News > All Party Parliamentary Group on Vascular Disease Meeting: A Review of the work undertaken by Strategic Clinical Networks
Strategic Clinical Network (SCN) representatives, clinicians and other stakeholders from across the country came together on Monday 1st February at the All Party Parliamentary Group on Vascular Disease’s parliamentary event. The well-attended meeting focused on reducing unnecessary lower limb amputations, particularly amputations related to peripheral arterial disease (PAD) and diabetes. Attendees agreed that there is a desperate need for a national lower limb screening programme to effectively reduce unnecessary amputation rates.
“11,500 lower limb amputations take place every year, many of which are unnecessary. This is unacceptable. Through adopting simple best practice steps, health services across the country could drastically reduce this number,” stated Neil Carmichael, Chair of the All Party Parliamentary Group on Vascular Disease at the Group’s inaugural 2016 meeting.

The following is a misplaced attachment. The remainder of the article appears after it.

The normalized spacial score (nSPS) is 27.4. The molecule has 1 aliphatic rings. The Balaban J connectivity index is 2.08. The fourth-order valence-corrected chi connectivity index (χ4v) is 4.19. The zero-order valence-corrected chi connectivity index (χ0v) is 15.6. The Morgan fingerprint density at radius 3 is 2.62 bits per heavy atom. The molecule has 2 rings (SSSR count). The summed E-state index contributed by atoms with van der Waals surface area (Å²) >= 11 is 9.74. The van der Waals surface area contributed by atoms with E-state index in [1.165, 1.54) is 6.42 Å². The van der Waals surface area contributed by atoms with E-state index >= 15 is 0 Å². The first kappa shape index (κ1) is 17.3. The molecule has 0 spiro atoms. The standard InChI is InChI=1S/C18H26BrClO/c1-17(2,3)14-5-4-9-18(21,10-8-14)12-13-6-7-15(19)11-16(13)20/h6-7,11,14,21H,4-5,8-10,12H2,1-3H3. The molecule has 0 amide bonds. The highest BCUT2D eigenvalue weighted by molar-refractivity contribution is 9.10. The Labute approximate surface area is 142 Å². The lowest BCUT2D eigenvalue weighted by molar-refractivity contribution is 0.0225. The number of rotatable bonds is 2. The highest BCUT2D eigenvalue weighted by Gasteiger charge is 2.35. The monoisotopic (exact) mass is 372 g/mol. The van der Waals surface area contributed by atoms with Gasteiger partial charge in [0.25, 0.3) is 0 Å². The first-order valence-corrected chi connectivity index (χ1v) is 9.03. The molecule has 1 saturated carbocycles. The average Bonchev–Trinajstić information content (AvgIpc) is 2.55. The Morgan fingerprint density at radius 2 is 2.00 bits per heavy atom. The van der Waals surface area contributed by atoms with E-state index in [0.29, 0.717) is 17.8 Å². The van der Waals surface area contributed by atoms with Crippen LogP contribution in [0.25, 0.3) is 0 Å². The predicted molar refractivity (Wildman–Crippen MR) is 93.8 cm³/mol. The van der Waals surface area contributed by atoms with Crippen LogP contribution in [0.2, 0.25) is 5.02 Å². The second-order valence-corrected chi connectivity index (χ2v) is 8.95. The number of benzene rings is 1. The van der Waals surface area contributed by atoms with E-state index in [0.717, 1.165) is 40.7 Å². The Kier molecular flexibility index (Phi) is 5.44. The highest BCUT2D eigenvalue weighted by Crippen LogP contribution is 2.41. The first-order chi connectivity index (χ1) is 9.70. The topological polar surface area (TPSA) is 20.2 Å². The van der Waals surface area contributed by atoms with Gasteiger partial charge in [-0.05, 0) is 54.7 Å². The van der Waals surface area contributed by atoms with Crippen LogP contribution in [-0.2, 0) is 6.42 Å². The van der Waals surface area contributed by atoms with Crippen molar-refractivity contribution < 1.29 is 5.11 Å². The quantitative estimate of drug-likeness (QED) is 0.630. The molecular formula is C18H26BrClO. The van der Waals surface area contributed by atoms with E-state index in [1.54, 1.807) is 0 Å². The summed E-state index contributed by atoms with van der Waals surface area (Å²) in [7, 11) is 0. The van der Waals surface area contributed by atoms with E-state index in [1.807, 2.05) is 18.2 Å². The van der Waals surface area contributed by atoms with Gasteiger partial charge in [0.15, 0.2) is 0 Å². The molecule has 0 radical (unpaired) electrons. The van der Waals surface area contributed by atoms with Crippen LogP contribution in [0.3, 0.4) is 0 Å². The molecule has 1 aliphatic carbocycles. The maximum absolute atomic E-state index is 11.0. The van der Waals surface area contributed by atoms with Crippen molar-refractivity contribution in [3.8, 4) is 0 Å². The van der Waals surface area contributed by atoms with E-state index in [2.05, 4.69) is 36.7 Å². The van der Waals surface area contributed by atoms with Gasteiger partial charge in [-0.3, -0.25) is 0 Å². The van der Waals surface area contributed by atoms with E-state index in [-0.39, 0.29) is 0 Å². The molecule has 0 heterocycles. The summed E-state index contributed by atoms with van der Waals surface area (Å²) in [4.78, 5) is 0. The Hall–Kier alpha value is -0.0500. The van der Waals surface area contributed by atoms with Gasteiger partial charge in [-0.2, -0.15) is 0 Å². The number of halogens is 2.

Event speakers included Fiona Davie-Smith, a Post Graduate Research Student at the University of Glasgow, whose work has discovered that over 75% of amputees remain housebound after 6 months following an amputation and of these, shockingly, 67% were confined to single room living.
Attendees also heard from Jonathan Valabhji, National Clinical Director for Obesity and Diabetes at NHS England and representatives from London SCN, Thames Valley SCN, and the Yorkshire and Humber SCN. Dr Dare Seriki, a consultant vascular radiologist from Greater Manchester, presented the Stop Unnecessary Amputations (STAMP) pathway, and encouraged adoption of such best practice methods of improving services and patient outcomes.
Concerns were raised at the meeting regarding the uncertainty of future funding for SCNs, as well as the absence of metrics to measure quality.
Mr Carmichael commented that “Strategic Clinical Networks have a key role to play promoting best practice. I encourage all those involved in the delivery of vascular services to adopt the recommendations within the Group’s latest report and improve the lives of thousands of people every year.”